Covid-19 is here to stay, Wiles said, and discussions about changes for safer indoor environments would have been appropriate to have underway now, with another wave of cases potentially lurking in the weeks to come.
"This variant [Omicron] may appear milder because of the protection of our vaccines and improvements in treatments, but there is no guarantee the next variant will be the same."
Covid-19 modeller David Welch, senior lecturer at the University of Auckland, said Aotearoa's genomic surveillance system needed to be improved to catch new variants that arrived or emerged in the country.
"The current genomic surveillance system is inadequate for these purposes, with few genomes being sent for sequencing and patchy geographical coverage.
"Genomic surveillance is a key line of defence in controlling Covid-19. It needs to be recognised as central to our response and funded appropriately so that diagnostic labs are incentivised and compensated to send all positive samples for sequencing."
With border restrictions easing soon after some requirements drop, monitoring for new variants would be crucial, Sika-Paotonu said.
"It will be difficult to prevent rapid spread of a new SARS-CoV-2 variant once reaching the community, if capable of evading the protection given by currently available Covid-19 vaccines."
Vaccine inequities contributed towards the ongoing generation of new Covid-19 variants, while unaddressed, she said.
"Vaccination inequities with respect to Māori and Pacific peoples, tamariki and tamaiki are again evident in booster and vaccination levels for our children, tamariki and tamaiki aged 5-11 years."
QR code scanning requirements
Associate professor Siouxsie Wiles said she would have preferred if QR code scanning was kept, because it would be easier for people to pick up the habit again if another variant of concern emerged.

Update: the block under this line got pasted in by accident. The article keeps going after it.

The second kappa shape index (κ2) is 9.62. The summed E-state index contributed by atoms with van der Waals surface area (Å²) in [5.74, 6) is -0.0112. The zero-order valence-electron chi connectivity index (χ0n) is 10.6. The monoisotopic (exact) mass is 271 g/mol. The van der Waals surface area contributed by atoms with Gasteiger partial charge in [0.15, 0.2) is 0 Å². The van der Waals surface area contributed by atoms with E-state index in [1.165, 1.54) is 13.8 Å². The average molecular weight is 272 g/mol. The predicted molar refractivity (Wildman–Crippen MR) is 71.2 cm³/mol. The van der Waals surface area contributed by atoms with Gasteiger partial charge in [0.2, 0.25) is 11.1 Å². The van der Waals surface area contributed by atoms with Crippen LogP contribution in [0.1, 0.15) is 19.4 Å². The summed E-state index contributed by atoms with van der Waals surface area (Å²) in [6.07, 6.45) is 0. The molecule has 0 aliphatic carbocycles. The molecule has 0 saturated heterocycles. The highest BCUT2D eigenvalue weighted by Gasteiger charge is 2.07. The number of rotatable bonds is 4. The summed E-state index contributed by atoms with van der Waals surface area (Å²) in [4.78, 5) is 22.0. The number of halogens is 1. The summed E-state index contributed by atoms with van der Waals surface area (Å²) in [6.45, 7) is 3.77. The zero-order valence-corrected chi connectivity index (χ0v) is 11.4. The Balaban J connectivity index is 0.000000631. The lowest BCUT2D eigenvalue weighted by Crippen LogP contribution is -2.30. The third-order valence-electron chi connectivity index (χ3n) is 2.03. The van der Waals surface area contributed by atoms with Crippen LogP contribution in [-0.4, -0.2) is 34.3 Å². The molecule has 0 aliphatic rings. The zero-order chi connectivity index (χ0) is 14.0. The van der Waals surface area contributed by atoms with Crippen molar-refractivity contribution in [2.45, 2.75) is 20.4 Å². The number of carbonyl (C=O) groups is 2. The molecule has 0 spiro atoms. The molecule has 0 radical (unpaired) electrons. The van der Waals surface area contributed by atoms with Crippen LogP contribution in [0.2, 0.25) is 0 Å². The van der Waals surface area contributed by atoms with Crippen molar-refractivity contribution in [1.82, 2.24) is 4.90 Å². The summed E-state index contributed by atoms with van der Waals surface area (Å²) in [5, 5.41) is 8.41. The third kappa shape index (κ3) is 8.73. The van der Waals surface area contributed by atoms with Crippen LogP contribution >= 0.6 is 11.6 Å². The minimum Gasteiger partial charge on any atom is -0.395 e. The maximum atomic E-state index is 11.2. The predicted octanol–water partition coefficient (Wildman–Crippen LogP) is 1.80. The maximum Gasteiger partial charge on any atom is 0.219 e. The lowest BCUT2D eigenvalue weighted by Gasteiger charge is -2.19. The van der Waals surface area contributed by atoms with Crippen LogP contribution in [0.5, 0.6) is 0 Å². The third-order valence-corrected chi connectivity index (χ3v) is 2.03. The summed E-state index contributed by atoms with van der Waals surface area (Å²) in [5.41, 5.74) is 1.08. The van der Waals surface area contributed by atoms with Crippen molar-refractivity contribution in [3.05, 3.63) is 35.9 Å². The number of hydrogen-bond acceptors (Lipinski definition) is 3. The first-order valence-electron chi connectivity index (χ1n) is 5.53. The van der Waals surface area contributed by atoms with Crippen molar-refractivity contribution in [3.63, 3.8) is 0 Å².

Digital technology expert Andrew Chen said he was disappointed that the requirement for businesses to display a QR code or provide a mechanism for record-keeping would be removed.
"The compliance cost of having QR code posters printed out is not that high, and I believe it is important for individuals to continue to have the option to scan the QR code if they want to.
"The prime minister indicated that if there was a new variant or a different type of outbreak that they may call for people to scan QR codes again - leaving the infrastructure in place, including having QR codes available for scanning, is critical to supporting a fast response."
Chen said although use of QR code scanning had dropped at a rate of 20-30 percent per week over the last month, hundreds of cases were providing Bluetooth data each day.
"Bluetooth Tracing is now more automated, as positive cases are given a code to upload their data through the self-reporting form that they complete after reporting a positive test result.
"The latest Ministry of Health data shows ... there are thousands of devices generating exposure notifications (approximately 3000-4000 in the last week).
"There are still 2.35 million devices with Bluetooth Tracing active, which (assuming that each device corresponds to one person) corresponds to almost 60 percent of the adult population in New Zealand - one of the highest rates of participation in digital contact tracing in the world."
Currently, about 3 to 15 percent of positive cases each day were providing Bluetooth data, Chen said.
"This tool is providing value in our response and gives individuals further information with which they can make their own risk assessment decisions."
Disclaimer: David Welch's university has received funding from Ministry of Business, Innovation and Employment, Health Research Council, and Ministry of Health for his work analysing and reporting on Covid-19 genomics. Michael Plank is partly funded by the Department of Prime Minister and Cabinet for research on mathematical modelling of Covid-19. Andrew Chen has had interactions with the Ministry of Health around digital contact tracing in an academic capacity but is not employed or paid by them.